Contactless payment technology dates back more than a decade. And while its long been promoted as a catalyst to mobile payments adoption, we’ve yet to see that come to fruition at scale. The reason why is fairly simple. In order for contactless to really take hold in payments, there needed to be buy-in from both the issuers to drive the use of the technology, as well as the merchants to accept contactless payments.
So what’s different with the introduction of Apple Pay? While Apple has a proven track record of moving markets and bringing existing technologies to the mainstream, there are many other factors at play to make the time right for contactless. Apple set out from day one to launch something at scale. A platform that includes the three biggest payment networks and the largest issuers in the country – to be able to reach more than 80 percent of card volume by the end of 2014 is something that just can’t be ignored. Having the issuing side of the market move at this pace is what it takes to get the payments engine spinning –since merchants are motivated by the volume of transactions that they will see. We’ve already seen that this has had an impact through the merchants that have committed and we only expect that to increase when the program goes live.
Leveraging an Existing Acceptance Base By working with the payment networks, including MasterCard, Apple has been able to bring the existing contactless merchant base to Apple Pay. We first delivered contactless technology, through PayPass, to the market more than ten years ago. And since that time we’ve worked to get a roster of prominent merchants across key categories – transit, convenience, quick-serve restaurants and retail – set up to accept contactless payments. When Apple entered the scene, their addition of NFC technology to the iPhone 6 and 6 Plus enabled them to leverage this work. That’s how there are 220,000 accepting U.S. merchants already in the United States – and that list continues to grow. From a global perspective, there are 2.5 million merchant locations that accept contactless payments – so as the ApplePay program rolls out to other regions, the same groundwork exists – and in some markets is even better established.
Timing is Everything The move in the U.S. to EMV cards is providing favorable timing for contactless to be a part of the dialogue. Credit-card networks are incenting retailers to install payment terminals that accept cards embedded with a chip. If they fail to do so, the merchants, instead of the banks, will be liable for fraud that originates from cards that have chip technology embedded in them starting in October 2015. This, combined with the ongoing security dialogue in the media is providing a strong impetus for merchants to take action. In the process of upgrading terminals, many merchants will now be able to enable contactless technology as the great majority of new terminals support both EMV and contactless.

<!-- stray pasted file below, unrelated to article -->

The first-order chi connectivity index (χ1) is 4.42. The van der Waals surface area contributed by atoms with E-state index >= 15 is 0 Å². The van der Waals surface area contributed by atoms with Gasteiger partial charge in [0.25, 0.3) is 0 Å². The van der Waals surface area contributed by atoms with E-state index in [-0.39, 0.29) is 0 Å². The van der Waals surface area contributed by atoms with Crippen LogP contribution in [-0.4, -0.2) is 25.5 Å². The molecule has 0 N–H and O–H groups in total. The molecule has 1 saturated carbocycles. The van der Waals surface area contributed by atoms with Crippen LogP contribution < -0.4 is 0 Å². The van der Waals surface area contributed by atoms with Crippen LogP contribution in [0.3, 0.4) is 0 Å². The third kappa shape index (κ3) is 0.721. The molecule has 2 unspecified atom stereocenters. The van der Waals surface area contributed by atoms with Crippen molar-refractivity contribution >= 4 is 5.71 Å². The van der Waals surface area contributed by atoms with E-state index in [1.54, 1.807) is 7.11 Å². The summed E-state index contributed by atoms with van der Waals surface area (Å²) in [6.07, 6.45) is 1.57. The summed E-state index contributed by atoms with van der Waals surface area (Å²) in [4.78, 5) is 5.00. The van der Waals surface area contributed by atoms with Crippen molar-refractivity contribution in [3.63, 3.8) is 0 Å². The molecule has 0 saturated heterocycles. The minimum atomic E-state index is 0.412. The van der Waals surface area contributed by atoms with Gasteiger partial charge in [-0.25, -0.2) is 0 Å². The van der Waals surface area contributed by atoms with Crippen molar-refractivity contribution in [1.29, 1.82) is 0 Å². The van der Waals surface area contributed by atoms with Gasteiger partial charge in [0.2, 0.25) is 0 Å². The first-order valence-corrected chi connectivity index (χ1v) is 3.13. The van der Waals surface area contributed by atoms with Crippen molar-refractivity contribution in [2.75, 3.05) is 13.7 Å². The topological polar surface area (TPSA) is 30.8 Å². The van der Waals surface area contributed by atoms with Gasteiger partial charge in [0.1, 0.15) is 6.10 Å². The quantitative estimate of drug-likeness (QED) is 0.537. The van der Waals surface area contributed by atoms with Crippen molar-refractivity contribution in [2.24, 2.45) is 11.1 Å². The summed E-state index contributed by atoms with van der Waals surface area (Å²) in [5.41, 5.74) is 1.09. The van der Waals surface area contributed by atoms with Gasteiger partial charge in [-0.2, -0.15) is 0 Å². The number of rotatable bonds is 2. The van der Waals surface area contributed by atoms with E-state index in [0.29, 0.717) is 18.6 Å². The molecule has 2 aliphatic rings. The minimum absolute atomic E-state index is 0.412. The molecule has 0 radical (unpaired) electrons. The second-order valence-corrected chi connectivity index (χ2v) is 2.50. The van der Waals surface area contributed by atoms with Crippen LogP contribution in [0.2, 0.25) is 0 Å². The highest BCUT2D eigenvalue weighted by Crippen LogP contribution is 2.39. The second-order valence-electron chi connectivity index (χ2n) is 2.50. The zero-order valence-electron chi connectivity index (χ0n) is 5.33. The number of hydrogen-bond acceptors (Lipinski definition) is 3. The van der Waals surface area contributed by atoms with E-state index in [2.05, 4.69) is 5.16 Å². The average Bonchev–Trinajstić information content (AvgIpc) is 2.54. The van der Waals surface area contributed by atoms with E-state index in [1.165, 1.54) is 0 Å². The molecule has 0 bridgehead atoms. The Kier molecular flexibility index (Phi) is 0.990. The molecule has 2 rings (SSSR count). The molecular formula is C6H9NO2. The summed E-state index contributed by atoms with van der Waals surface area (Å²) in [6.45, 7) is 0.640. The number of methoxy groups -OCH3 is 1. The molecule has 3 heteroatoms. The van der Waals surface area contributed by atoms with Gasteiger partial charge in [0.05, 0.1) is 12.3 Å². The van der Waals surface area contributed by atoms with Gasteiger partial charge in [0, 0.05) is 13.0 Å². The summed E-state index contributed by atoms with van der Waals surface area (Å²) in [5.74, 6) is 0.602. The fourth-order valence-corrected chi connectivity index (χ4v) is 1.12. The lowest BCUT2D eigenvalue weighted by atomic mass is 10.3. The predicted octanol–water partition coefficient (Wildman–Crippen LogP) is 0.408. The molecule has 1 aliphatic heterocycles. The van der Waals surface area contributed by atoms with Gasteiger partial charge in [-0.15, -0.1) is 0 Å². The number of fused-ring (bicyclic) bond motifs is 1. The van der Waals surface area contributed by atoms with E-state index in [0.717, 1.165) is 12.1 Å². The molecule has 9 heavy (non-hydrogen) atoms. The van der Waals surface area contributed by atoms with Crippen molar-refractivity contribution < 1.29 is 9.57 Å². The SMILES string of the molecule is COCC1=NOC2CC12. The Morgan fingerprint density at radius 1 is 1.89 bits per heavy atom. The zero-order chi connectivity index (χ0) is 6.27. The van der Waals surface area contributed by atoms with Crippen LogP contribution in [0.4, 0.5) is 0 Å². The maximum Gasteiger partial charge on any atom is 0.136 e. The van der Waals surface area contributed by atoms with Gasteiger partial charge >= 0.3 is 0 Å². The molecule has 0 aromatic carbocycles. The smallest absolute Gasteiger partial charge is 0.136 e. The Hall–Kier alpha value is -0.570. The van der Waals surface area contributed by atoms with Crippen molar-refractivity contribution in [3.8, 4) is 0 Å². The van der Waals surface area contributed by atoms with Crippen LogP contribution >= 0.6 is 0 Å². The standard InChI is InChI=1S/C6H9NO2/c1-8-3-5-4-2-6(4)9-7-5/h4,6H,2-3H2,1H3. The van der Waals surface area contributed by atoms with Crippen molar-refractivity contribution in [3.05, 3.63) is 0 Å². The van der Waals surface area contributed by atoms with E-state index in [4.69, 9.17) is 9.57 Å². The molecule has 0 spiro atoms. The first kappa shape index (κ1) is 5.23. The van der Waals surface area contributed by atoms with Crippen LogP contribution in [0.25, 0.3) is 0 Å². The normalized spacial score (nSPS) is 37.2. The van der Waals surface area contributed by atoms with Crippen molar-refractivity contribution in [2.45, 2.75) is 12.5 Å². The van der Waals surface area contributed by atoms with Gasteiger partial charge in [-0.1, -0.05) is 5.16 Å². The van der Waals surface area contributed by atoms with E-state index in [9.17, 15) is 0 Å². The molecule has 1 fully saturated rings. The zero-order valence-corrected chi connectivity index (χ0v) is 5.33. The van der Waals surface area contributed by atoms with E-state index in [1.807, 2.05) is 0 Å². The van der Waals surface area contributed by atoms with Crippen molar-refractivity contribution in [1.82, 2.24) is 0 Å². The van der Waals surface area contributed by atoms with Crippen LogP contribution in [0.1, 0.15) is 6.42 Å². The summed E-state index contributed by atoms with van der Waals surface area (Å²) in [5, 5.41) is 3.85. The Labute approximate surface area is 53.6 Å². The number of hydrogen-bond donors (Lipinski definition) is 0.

Delivering an End-to-End Customer Experience A key differentiator of the Apple Pay model versus other offerings that have been in the market is inclusion of in-app payments. Many merchants already provide their customers with an app to help them remain top of mind and to deliver a view into loyalty programs and make them aware of new shopping opportunities (special deals, new product launches etc.) Merchants are focused on driving a one-to-one customer relationship. Apps on a smart device are extremely compelling because merchants can now deliver a holistic customer engagement from purchase through to transaction – all in a merchant managed and controlled frame. What we are delivering is the ability to turn merchant apps into something that will generate both loyalty and secure transactions.
Cash – the Common Enemy The move to device-based commerce is yet another front in the war on cash – and its displacement from the payment system. In order to wage this war we are making it convenient for the consumer to pay simply and safely. And using a device which is already a key part of a consumer’s day-to-day life just makes sense. To be clear – there is nothing wrong with a payment card. MasterCard is honored to have 2 billion cards in circulation with our brands on them. Cards are very good at doing one thing – payments. But now we can integrate payments into mobile devices, we can add further functionality that is useful for consumers – and deliver a better end-to-end user purchase experience. This is a proposition that we feel confident will drive merchants to support contactless at their Point of Sale and payment-enabled applications for their customers.